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How the Threat of Production Boycotts is Affecting Actors in Atlanta

With threats from industry giants to pull productions from Georgia if the so-called “heartbeat abortion bill” goes into effect next year, actors there are left in a precarious position. You may be an actor outside of Georgia who often works as an Atlanta local hire, or maybe you’re just interested in what’s happening to your actor comrades in the south. To find out more, check out the following interviews with two Atlanta-based actors. Casting Networks spoke with them on how the threat of boycotts is currently affecting their market and what they plan to do should companies end up pulling productions from Georgia next year.   
Bonita Elery 
Known for “Queen Sugar” and “Stargirl” 
So far I haven’t experienced anything personally that has to do with any of the stuff that they’re talking about. It’s only just been talk … I think I can speak for all my actor friends, too. Like nobody that I know of personally has felt anything or has at this point been worried. I think it’s just been a topic of conversation. Because you know, it’s in our industry, and it’s out there, so people are talking about it. But I don’t think that it’s affected any of us yet. I’ve been blessed that I’m signed with a really, really great agency, so I am auditioning all the time … I haven’t felt anything like that [a slowdown].
We [actors] have a thick skin. Companies can come and go, but you’re always going to have your talent. They can’t take away your talent … I mean, I feel like if companies did pull out, of course that would mean that there would be less work for actors in the southeast market. But we’re still actors, and we’ll just go other places and continue to act. It won’t be the end of the world. It might just be a slower process. But we’re used to that. Because we’re used to not knowing. That’s what we signed up for when we decided to pursue what we love to do … We just keep going no matter what, and that’s the great thing about what it is that we do … You know, we put in the hard work, and it’ll all come to fruition, regardless of the bill.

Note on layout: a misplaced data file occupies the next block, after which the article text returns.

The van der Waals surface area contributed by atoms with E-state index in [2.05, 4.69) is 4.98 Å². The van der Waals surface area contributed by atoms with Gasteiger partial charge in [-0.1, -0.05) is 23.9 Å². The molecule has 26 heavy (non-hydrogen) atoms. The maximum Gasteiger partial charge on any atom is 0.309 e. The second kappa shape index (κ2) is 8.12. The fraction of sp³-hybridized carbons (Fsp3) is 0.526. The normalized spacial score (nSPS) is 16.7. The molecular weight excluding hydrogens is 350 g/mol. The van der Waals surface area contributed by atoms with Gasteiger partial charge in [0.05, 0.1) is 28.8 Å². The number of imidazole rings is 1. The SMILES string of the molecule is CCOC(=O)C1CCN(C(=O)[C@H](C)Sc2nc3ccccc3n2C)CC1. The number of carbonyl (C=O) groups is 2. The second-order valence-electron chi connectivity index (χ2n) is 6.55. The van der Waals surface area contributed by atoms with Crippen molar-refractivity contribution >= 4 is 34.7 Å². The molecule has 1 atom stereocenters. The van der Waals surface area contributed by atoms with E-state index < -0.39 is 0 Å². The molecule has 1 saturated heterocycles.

TJ Jackson
Known for “American Soul” and “Star” 
Typically the summer time is slower anyhow. You know, as far as casting and breakdowns and productions … So I don’t know if right now we’re really seeing the effects of it [the threat of boycotts]. I think we may have a better idea come fall, and then of course with pilot season the following year. But as of right now, I do not think it’s hurt us or affected us in a negative way. If anything, it could potentially drum up interest and get people talking about the Atlanta market.
And nothing changes if studios begin to pull their resources or their projects elsewhere because there are still going to be breakdowns. There are still going to be castings … For me, nothing changes; I still march forward. If my overall goal is to eventually move to LA in three years, well then that still is the goal … We have a great community here still. We hear that often from people who come from different markets. We still have a small circle, if you will. Everyone kind of knows each other. So reach out to your other fellow creatives and create … Create your own project. Create your own work and you create work for others.
As Elery and Jackson tell us, they haven’t felt many effects from the threat of boycotts so far. Jackson says that any slowdown with auditioning is normal to this time, in between pilot and episodic seasons. And both actors have hope for the future of their careers, regardless of if companies like Netflix and Disney end up pulling productions from Georgia. As Elery says it, “We put in the hard work, and it’ll all come to fruition, regardless of the bill.”